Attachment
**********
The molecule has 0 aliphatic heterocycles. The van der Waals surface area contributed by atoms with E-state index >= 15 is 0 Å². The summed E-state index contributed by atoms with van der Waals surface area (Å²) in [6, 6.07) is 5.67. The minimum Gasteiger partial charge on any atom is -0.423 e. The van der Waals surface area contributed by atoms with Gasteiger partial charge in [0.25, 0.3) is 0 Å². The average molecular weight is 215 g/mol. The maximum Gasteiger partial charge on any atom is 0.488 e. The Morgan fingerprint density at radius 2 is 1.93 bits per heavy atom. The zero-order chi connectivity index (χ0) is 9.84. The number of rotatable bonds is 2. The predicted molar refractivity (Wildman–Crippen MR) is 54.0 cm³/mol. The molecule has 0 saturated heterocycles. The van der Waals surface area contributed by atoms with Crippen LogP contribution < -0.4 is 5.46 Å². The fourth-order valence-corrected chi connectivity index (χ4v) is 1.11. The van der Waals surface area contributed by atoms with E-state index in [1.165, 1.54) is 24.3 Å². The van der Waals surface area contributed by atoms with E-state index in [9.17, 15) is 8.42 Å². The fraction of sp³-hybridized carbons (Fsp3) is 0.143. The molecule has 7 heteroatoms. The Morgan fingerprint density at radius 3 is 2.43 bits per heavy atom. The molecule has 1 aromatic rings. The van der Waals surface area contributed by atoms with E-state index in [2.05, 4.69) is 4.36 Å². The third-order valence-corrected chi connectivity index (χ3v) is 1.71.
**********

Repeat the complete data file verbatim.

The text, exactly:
The molecule has 0 aliphatic heterocycles. The van der Waals surface area contributed by atoms with E-state index >= 15 is 0 Å². The summed E-state index contributed by atoms with van der Waals surface area (Å²) in [6, 6.07) is 5.67. The minimum Gasteiger partial charge on any atom is -0.423 e. The van der Waals surface area contributed by atoms with Gasteiger partial charge in [0.25, 0.3) is 0 Å². The average molecular weight is 215 g/mol. The maximum Gasteiger partial charge on any atom is 0.488 e. The Morgan fingerprint density at radius 2 is 1.93 bits per heavy atom. The zero-order chi connectivity index (χ0) is 9.84. The number of rotatable bonds is 2. The predicted molar refractivity (Wildman–Crippen MR) is 54.0 cm³/mol. The molecule has 0 saturated heterocycles. The van der Waals surface area contributed by atoms with Crippen LogP contribution < -0.4 is 5.46 Å². The fourth-order valence-corrected chi connectivity index (χ4v) is 1.11. The van der Waals surface area contributed by atoms with E-state index in [1.165, 1.54) is 24.3 Å². The van der Waals surface area contributed by atoms with E-state index in [9.17, 15) is 8.42 Å². The fraction of sp³-hybridized carbons (Fsp3) is 0.143. The molecule has 7 heteroatoms. The Morgan fingerprint density at radius 3 is 2.43 bits per heavy atom. The molecule has 1 aromatic rings. The van der Waals surface area contributed by atoms with E-state index in [2.05, 4.69) is 4.36 Å². The third-order valence-corrected chi connectivity index (χ3v) is 1.71.